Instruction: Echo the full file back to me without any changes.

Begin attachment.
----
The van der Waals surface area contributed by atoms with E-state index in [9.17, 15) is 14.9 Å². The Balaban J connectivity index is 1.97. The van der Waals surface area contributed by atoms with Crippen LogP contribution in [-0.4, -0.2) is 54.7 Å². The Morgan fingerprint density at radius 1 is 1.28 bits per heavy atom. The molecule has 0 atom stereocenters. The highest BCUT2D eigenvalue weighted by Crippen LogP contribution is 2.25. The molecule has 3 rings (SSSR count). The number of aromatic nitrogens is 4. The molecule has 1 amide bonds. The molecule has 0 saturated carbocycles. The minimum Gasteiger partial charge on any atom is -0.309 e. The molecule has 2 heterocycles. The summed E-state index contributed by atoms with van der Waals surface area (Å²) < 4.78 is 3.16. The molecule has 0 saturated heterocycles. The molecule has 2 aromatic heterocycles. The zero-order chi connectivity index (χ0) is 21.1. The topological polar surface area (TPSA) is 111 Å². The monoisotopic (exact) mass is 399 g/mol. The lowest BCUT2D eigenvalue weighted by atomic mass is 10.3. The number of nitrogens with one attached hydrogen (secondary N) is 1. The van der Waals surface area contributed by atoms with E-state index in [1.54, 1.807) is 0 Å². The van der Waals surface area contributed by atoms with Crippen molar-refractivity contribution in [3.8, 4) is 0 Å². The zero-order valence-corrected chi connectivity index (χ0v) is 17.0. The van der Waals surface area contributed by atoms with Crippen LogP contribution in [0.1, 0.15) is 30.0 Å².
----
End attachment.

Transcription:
The van der Waals surface area contributed by atoms with E-state index in [9.17, 15) is 14.9 Å². The Balaban J connectivity index is 1.97. The van der Waals surface area contributed by atoms with Crippen LogP contribution in [-0.4, -0.2) is 54.7 Å². The Morgan fingerprint density at radius 1 is 1.28 bits per heavy atom. The molecule has 0 atom stereocenters. The highest BCUT2D eigenvalue weighted by Crippen LogP contribution is 2.25. The molecule has 3 rings (SSSR count). The number of aromatic nitrogens is 4. The molecule has 1 amide bonds. The molecule has 0 saturated carbocycles. The minimum Gasteiger partial charge on any atom is -0.309 e. The molecule has 2 heterocycles. The summed E-state index contributed by atoms with van der Waals surface area (Å²) < 4.78 is 3.16. The molecule has 0 saturated heterocycles. The molecule has 2 aromatic heterocycles. The zero-order chi connectivity index (χ0) is 21.1. The topological polar surface area (TPSA) is 111 Å². The monoisotopic (exact) mass is 399 g/mol. The lowest BCUT2D eigenvalue weighted by atomic mass is 10.3. The number of nitrogens with one attached hydrogen (secondary N) is 1. The van der Waals surface area contributed by atoms with E-state index in [1.54, 1.807) is 0 Å². The van der Waals surface area contributed by atoms with Crippen molar-refractivity contribution in [3.8, 4) is 0 Å². The zero-order valence-corrected chi connectivity index (χ0v) is 17.0. The van der Waals surface area contributed by atoms with Crippen LogP contribution in [0.1, 0.15) is 30.0 Å².